Some governments adopted abusive practices in response to direct US pressure. Most notably, the US encouraged a number of countries to pass draconian counterterrorism laws, often laws that expand police powers, reduce due process guarantees, and set out vague and overbroad definitions of terrorism.

Leading by Negative Example

The negative global impact of US human rights abuses post-9/11 does not, however, end there. Besides direct collaboration and pressure, the US also led by example. Many governments latched onto the Bush administration’s “war on terror” arguments to justify their own abuses, particularly the notion that defeating terrorism trumps any countervailing human rights obligations.

As then-Justice Department official John Yoo expressed the idea in a March 2003 memo, abuses against suspected terrorists can be justified by reference to a “national and international version of the right to self-defense.” The torture of terrorist suspects, according to this rationale, may be deemed necessary and defensible because of the government’s overriding obligation “to protect the nation from attack.” When fighting terrorism, in other words, the stakes are so high that respect for human rights is optional.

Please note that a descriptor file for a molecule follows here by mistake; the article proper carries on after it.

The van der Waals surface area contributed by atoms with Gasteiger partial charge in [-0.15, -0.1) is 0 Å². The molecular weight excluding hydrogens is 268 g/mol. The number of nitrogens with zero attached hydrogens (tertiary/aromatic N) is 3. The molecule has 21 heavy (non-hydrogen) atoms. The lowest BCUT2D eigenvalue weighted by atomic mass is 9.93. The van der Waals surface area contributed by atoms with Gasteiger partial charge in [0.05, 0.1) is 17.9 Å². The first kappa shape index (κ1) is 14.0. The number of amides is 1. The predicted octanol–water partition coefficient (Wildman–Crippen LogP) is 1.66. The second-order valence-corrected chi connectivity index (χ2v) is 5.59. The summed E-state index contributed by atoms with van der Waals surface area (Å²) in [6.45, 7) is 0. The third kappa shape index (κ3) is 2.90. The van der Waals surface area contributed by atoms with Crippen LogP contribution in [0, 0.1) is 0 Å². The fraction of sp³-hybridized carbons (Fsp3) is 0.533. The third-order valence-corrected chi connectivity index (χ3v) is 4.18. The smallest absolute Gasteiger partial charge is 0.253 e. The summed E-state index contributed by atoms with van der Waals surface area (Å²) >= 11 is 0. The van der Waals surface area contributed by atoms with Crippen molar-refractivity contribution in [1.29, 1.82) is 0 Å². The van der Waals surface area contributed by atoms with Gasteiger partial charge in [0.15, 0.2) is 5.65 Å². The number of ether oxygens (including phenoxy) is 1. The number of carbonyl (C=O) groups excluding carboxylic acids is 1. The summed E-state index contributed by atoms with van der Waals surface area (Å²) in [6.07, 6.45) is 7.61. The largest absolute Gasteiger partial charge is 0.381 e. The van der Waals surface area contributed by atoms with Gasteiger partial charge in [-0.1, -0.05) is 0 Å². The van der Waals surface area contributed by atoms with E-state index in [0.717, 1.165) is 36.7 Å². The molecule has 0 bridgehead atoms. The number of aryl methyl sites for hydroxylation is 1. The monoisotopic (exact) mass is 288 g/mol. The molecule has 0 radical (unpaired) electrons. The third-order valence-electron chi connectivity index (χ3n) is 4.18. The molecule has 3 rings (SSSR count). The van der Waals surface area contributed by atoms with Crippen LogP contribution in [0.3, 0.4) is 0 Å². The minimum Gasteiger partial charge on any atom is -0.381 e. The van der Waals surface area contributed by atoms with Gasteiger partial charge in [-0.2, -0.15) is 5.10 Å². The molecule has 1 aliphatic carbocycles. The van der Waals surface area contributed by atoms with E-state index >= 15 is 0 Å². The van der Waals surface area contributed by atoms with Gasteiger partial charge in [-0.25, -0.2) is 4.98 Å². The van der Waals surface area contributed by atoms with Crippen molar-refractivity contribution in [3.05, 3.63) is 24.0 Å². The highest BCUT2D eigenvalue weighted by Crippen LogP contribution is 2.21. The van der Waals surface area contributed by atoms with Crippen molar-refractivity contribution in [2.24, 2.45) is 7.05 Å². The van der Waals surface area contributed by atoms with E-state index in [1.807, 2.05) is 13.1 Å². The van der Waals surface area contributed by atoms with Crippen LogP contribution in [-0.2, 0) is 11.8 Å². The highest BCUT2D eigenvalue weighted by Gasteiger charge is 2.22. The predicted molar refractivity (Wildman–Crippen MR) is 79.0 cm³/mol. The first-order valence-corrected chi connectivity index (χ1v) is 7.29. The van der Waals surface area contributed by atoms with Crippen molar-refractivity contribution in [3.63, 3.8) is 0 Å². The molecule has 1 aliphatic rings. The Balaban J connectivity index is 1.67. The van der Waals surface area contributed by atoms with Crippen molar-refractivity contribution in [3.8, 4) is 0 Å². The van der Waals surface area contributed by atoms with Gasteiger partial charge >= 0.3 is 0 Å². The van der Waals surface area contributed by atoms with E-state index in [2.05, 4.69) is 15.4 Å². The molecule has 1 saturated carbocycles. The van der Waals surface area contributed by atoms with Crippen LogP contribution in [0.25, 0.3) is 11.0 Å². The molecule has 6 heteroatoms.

While the United States is not the first government to put forward such arguments, its post-9/11 iteration of these views had tremendous global resonance. The political and economic power of the United States, its historical reputation as a defender of human rights, and the vehemence with which it expressed its positions on the “war on terror” all amplified the negative global impact of these views.

Repressive governments, always seeking rhetorical cover for their violations, were quick to adopt the language of counterterrorism to help shield their abuses from critical scrutiny. In Egypt, for example, the government specifically cited the “war on terrorism” and new security laws passed in the United States and elsewhere to justify the 2003 renewal of long-standing emergency powers.

The Bush Legacy

By closing Guantanamo, shutting down CIA prisons, and condemning rather than justifying torture, the new administration will have made enormous strides. It should know, nonetheless, that the global legacy of the past eight years may not be quick to disappear.

The prisoners that the United States handed over to Libya and Syria will still be held without charge; the repressive laws that were passed will remain on the statute books, and the example of U.S. abuses will not be easily forgotten. Not only should the U.S. reform its own practices, it should remedy their impact on the rest of the world.

JOANNE MARINER is a human rights lawyer living in Paris.

JOANNE MARINER is a human rights lawyer living in New York and Paris.

More articles by:

CounterPunch Magazine

minimag-edit

bernie-the-sandernistas-cover-344x550